http://www.ncbi.nlm.nih.gov/pmc/articles/PMC5220158PMC
January 2017

Rituximab blocks protective serologic response to influenza A (H1N1) 2009 vaccination in lymphoma patients during or within 6 months after treatment.

Blood 2011 Dec 4;118(26):6769-71. Epub 2011 Nov 4.

Clinic for Surgery and Cancer Medicine, Department of Oncology, Oslo University Hospital, Norway.

Cancer patients are often encouraged to receive seasonal influenza vaccination. The monoclonal antibody rituximab is widely used in treatment of non-Hodgkin lymphoma. This results in a prolonged depletion of normal B cells, which might impair humoral responses. The aim of the present study was to investigate whether lymphoma patients undergoing rituximab-containing treatment regimens or having received such regimens within the past 6 months were able to mount protective antibody responses to the influenza A(H1N1) 2009 virus vaccine Pandemrix during the 2009 "swine flu" pandemic. Contrary to the control group, where 82% responded adequately to the vaccine, none of the 67 patients achieved protective antibody titers, suggesting that lymphoma patients receiving rituximab-containing regimens might not benefit from this vaccine. It is important that doctors who care for such patients are aware that they may fail to respond not only to the influenza vaccine, but also to other common vaccines.
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http://dx.doi.org/10.1182/blood-2011-08-372649DOI Listing
December 2011

Mantle cell lymphoma with features of marginal-zone lymphoma.

J Hematop 2011 Mar 2;4(1):7-11. Epub 2011 Mar 2.

Department of Pathology, The Norwegian Radium Hospital, Oslo University Hospital, 0310 Oslo, Norway.

We present seven cases of mantle cell lymphoma with morphological features of marginal-zone lymphoma. Of particular interest, four of the patients had predominant involvement of the gastrointestinal tract. All cases displayed the translocation t(11;14)(q13;q32) and expressed cyclin D1. Cytogenetic analysis revealed trisomy 3 in one case and somatic hypermutation of immunoglobulin heavy genes could be demonstrated in two out of four cases. The latter features are reminiscent of marginal-zone lymphoma. The localization of these lymphomas mainly in the gastrointestinal tract and the higher exposure to antigens in this area may explain why this variant of mantle cell lymphoma harbours features of marginal-zone lymphoma.
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http://dx.doi.org/10.1007/s12308-011-0084-xDOI Listing
http://www.ncbi.nlm.nih.gov/pmc/articles/PMC4102821PMC
March 2011

Failure to achieve castration levels in patients using leuprolide acetate in locally advanced prostate cancer.

Eur Urol 2006 Jan 15;49(1):54-8; discussion 58. Epub 2005 Nov 15.

Department of Oncology, Rikshospitalet-Radiumhospitalet Health Enterprise, Montebello, 0310 Oslo, Norway.

Objective: In a cross-sectional, retrospective, non-randomised study to investigate the possibility that some patients treated with luteinizing hormone releasing hormone analogues (LHRH analogues) fail to reach castration levels of serum testosterone.

Methods: 40 patients treated with a 3-monthly formulation of leuprolide acetate and continuous use of an oral antiandrogen ("Leu group") and 25 patients treated with a 3-monthly formulation of goserelin acetate and an oral antiandrogen for one month ("Gos group") were identified from our hospital's registry. Serum testosterone was measured during treatment with the respective LHRH-analogue and compared between the two groups. In the Leu group, serum testosterone was measured during week 11 or 12 of treatment. In the Gos group, serum testosterone was assessed during week 23 or 24.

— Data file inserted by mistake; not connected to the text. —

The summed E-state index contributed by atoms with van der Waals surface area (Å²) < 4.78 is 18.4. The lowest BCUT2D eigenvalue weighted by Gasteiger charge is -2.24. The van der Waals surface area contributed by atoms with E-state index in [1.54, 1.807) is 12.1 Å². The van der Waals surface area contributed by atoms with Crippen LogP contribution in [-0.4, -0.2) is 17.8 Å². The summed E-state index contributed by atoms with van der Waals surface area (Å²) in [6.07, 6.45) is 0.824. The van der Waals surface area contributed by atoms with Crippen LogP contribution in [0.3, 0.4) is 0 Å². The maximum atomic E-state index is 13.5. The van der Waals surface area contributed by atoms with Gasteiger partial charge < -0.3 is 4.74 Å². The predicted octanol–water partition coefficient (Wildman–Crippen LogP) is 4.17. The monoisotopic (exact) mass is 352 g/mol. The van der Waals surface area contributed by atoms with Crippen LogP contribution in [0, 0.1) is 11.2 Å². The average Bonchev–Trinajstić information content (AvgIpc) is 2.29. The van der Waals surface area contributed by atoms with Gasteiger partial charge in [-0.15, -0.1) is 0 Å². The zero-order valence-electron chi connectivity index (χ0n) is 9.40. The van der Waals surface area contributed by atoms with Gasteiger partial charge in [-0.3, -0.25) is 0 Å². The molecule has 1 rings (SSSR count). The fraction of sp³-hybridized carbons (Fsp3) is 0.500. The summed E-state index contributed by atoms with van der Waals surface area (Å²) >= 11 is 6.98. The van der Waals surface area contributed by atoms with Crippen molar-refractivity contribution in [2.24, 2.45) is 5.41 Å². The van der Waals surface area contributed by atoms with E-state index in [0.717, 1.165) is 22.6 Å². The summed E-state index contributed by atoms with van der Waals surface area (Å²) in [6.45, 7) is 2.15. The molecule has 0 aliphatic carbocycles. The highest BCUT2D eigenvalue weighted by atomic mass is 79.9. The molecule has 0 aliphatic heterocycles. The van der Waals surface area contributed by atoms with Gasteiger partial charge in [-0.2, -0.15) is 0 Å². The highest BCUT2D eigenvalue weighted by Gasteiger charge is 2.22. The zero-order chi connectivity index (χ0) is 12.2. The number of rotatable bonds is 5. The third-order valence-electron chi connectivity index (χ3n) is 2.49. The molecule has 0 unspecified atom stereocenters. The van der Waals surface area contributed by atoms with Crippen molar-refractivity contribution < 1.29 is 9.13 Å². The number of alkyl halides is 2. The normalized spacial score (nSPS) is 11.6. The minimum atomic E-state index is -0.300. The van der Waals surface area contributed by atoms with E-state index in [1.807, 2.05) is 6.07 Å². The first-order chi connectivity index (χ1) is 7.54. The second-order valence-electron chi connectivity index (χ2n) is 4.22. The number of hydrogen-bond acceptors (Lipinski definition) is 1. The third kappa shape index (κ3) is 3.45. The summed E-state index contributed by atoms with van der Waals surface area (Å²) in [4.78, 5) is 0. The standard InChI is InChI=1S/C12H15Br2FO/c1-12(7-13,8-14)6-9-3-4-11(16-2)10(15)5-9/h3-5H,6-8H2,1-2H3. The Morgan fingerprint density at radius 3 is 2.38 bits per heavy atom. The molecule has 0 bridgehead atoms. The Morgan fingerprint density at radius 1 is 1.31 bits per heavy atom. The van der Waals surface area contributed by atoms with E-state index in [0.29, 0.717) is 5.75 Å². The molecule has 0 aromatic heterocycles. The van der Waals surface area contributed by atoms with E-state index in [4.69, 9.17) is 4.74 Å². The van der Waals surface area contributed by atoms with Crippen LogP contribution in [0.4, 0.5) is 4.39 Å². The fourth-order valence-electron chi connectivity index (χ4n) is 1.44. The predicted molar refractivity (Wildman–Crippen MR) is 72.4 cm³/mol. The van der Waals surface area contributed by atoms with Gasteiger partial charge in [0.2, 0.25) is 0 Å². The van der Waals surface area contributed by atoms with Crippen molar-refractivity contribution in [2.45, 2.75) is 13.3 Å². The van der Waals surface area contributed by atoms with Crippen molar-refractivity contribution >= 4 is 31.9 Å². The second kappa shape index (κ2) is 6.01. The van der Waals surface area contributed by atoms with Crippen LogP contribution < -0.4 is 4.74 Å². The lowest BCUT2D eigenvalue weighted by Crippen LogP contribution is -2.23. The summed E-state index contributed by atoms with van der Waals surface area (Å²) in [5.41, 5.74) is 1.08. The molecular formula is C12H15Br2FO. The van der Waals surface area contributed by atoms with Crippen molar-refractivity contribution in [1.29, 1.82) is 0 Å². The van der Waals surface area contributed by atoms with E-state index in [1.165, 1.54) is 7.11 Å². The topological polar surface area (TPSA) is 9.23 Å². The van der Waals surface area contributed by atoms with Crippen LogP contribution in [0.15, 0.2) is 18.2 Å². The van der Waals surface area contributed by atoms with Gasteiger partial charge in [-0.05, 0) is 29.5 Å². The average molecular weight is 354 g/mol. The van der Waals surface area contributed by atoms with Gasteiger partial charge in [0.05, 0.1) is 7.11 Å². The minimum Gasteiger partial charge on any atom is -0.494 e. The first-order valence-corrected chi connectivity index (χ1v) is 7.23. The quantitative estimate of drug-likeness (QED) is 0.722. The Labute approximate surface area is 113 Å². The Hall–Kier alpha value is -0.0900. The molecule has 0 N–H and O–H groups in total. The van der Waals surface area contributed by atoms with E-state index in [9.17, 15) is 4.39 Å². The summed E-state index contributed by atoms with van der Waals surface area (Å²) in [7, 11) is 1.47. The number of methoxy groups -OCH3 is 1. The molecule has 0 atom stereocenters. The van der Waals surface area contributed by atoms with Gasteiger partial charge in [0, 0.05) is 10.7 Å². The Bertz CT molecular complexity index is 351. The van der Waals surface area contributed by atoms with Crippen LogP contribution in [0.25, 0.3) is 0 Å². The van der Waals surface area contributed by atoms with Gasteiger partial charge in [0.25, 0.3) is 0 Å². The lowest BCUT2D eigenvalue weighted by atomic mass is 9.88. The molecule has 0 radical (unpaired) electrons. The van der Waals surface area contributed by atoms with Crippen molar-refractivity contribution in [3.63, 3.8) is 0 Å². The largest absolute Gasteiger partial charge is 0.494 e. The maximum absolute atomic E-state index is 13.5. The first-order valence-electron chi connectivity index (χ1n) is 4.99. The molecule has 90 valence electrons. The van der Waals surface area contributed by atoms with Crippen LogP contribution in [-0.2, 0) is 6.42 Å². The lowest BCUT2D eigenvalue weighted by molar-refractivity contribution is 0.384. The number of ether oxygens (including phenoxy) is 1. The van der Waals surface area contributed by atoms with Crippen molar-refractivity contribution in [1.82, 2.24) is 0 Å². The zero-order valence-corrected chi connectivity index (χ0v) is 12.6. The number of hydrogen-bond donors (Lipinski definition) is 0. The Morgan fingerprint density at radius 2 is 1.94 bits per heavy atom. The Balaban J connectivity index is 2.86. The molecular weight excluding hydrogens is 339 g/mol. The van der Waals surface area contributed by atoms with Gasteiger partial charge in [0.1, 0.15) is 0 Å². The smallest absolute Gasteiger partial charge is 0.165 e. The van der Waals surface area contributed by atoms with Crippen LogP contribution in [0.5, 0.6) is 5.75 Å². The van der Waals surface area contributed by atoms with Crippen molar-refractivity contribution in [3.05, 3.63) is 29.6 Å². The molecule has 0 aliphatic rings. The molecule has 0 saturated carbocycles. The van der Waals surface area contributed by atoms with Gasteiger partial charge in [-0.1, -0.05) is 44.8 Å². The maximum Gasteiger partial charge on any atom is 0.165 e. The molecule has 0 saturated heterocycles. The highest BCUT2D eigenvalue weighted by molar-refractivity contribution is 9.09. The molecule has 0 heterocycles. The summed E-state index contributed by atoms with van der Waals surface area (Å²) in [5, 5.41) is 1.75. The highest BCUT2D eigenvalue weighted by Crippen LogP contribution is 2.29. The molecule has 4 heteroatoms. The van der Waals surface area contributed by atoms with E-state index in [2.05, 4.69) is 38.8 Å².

Results: Four patients (10%) treated with leuprolide acetate failed to reach the castration level of serum testosterone after treatment with one injection of a three-monthly formulation of leuprolide acetate. All patients treated with goserelin acetate achieved the castration level.

Conclusion: Although the overwhelming majority of prostate cancer patients during treatment of LHRH analogue achieve serum testosterone values within the castration range, individual patients may fail to reach this therapeutic goal, probably more often during treatment with leuprolide acetate than with goserelin acetate.
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http://dx.doi.org/10.1016/j.eururo.2005.09.009DOI Listing
January 2006

Characterization of receptor-interacting protein RIP140 in the regulation of SF-1 responsive target genes.

Mol Cell Endocrinol 2003 May;203(1-2):91-103

Department of Clinical Biochemistry, The Hormone Laboratory, Haukeland University Hospital, University of Bergen, N-5021 Bergen, Norway.

Receptor-interacting protein (RIP) 140 interacts with several nuclear receptors, but its function in regulation of nuclear receptor action has been debated. Here we have examined the role of RIP140 in regulation of Steroidogenic factor-1 (SF-1)-dependent transcription. SF-1 interacts with RIP140 through its activation function-2 (AF-2) domain. Several domains of RIP140 interact directly with SF-1, but the carboxyl-terminal region containing 4 of its 9 LXXLL motifs showed the strongest SF-1 interaction. Coexpression of RIP140 and SF-1 in different cell types demonstrated that RIP140 acts as a potent corepressor of transcription from the SF-1 responsive cAMP regulatory sequence 2 (CRS2) element of the CYP17 gene and a variety of SF-1 responsive promoter genes. RIP140 also counteracted the stimulatory action of p160/SRC coactivators. The inhibitory effect of RIP140 was partially reversed by Trichostatin A, suggesting a role of histone deacetylase (HDAC) activity in RIP140-mediated repression of SF-1. Quantitation of endogenous coregulator mRNA levels revealed cell type specific differences that could affect the repressor action by overexpressed RIP140.
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http://dx.doi.org/10.1016/s0303-7207(03)00097-2DOI Listing
May 2003